Federal officials want a second look at UnitedHealth Group’s $13 billion plan to acquire data analytics and revenue cycle management company Change Healthcare.
The Department of Justice requested more information from both companies about the transaction, according to an SEC filing submitted by Change Healthcare on Friday. The so-called second request will give regulators more time to review the buyout beyond the standard 30-day period.
UnitedHealth Group announced in January that its fastest-growing subsidiary, Optum, would pay approximately $8 billion to acquire Change Healthcare. Optum also said it would pay off $5 billion in debt owed by the Nashville, Tenn.-based company. At the time, analysts predicted the acquisition would allow Optum to expand its OptumInsight provider business, inform its value-based care initiatives and increase patient engagement.
But the American Hospital Association called for antitrust regulators to investigate the merger, saying the buyout could reduce competition in health IT services and result in higher prices for providers and lower quality for patients.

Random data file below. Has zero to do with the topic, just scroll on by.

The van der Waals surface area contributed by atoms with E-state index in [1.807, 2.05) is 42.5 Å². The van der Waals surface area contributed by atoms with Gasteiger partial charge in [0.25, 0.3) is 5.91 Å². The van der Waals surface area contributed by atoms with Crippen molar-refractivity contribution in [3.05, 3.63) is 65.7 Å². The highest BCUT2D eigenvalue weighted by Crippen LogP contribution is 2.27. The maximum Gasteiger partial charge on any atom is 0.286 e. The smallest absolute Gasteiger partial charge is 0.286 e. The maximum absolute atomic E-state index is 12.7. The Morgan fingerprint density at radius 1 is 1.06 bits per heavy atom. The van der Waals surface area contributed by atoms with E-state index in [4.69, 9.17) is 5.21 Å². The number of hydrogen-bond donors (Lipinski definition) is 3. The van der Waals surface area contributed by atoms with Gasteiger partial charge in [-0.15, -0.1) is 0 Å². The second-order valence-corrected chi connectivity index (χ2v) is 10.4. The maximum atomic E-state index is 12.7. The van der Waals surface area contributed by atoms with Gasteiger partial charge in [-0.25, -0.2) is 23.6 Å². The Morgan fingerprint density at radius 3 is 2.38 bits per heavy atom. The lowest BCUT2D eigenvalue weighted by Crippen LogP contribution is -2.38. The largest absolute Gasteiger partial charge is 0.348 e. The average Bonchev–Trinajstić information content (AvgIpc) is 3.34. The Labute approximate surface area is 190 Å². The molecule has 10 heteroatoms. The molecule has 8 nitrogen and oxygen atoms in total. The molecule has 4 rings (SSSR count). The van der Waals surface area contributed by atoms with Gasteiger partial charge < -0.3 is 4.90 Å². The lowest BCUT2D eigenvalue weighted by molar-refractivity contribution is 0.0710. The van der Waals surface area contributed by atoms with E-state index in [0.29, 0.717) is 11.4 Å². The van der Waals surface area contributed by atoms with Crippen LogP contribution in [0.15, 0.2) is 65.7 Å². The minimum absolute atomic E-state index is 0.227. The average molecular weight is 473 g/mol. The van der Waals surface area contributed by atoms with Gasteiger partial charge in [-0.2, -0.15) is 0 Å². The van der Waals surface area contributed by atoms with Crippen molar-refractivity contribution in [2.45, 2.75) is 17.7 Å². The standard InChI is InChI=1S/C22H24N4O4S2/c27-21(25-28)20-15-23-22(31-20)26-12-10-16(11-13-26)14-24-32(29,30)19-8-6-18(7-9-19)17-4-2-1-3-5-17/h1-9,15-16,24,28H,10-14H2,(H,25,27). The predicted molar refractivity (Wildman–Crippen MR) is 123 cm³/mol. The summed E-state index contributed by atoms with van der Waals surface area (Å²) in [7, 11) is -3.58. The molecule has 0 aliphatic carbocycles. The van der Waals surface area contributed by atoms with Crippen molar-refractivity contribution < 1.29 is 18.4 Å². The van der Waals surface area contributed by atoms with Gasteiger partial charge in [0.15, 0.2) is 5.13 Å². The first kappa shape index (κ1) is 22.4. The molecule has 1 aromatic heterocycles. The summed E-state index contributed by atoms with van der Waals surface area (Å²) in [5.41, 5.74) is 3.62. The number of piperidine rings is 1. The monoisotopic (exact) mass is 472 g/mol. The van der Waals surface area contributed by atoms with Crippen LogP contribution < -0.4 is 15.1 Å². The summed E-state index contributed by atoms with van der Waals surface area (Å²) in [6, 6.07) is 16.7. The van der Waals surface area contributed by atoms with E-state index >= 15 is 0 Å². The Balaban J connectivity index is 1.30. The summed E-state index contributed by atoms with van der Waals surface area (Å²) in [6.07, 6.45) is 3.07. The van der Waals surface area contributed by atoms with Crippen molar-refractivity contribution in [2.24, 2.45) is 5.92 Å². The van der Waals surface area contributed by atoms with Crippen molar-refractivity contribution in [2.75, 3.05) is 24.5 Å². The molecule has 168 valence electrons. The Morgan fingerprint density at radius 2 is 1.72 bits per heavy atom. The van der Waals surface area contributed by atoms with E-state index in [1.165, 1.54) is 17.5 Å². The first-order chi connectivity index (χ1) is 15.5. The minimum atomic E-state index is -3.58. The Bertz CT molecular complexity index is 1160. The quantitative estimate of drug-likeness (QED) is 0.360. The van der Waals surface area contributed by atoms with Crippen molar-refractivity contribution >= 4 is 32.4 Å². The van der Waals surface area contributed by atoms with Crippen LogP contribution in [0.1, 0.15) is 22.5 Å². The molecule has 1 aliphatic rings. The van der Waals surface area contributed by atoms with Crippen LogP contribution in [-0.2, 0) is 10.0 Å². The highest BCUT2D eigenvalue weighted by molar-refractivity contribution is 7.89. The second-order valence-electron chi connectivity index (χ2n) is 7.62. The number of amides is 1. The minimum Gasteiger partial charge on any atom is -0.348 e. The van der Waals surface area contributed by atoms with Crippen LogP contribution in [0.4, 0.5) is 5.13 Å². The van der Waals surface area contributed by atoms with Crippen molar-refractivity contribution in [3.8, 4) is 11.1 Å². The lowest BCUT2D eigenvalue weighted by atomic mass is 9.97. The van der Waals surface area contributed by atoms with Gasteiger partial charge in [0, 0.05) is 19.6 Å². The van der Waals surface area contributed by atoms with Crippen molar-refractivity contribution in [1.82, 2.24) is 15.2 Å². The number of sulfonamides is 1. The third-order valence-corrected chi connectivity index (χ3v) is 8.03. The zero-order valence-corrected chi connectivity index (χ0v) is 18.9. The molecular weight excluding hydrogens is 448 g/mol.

In a letter sent to the DOJ on March 18, AHA said that UnitedHealth Group and Change Healthcare sold off hundreds of millions of dollars worth of assets to ward off scrutiny from antitrust regulators. An SEC filing from early March said the companies may sell assets if required for antitrust approval, although divestitures worth more than $650 million in annual revenue from UnitedHealth Group would represent a “burdensome condition” for the Minnetonka, Minn.-based healthcare giant.
UnitedHealth Group, which owns the largest insurance company in the nation and is reportedly also the nation’s largest employer of physicians, could consolidate much of the country’s healthcare data and use it to process and deny claims if the acquisition is approved, AHA said. Hospitals are particularly concerned about a loss of competition in claims clearinghouse, payment accuracy, revenue cycle management and clinical decision support services.
“Post-merger, Optum will have strong financial incentives to use competitive payers’ data to inform its reimbursement rates and set its competitive clinical strategy, which will reduce competition among payers and harm hospitals and other providers,” the AHA wrote.
The Biden administration has recently said that it plans to take a more critical eye toward corporate mergers, including in the healthcare industry.
UnitedHealth Group did not immediately respond to an interview request over the matter. The SEC filing notes the healthcare giant and Change Healthcare “have been working cooperatively with the DOJ and will continue to do so.”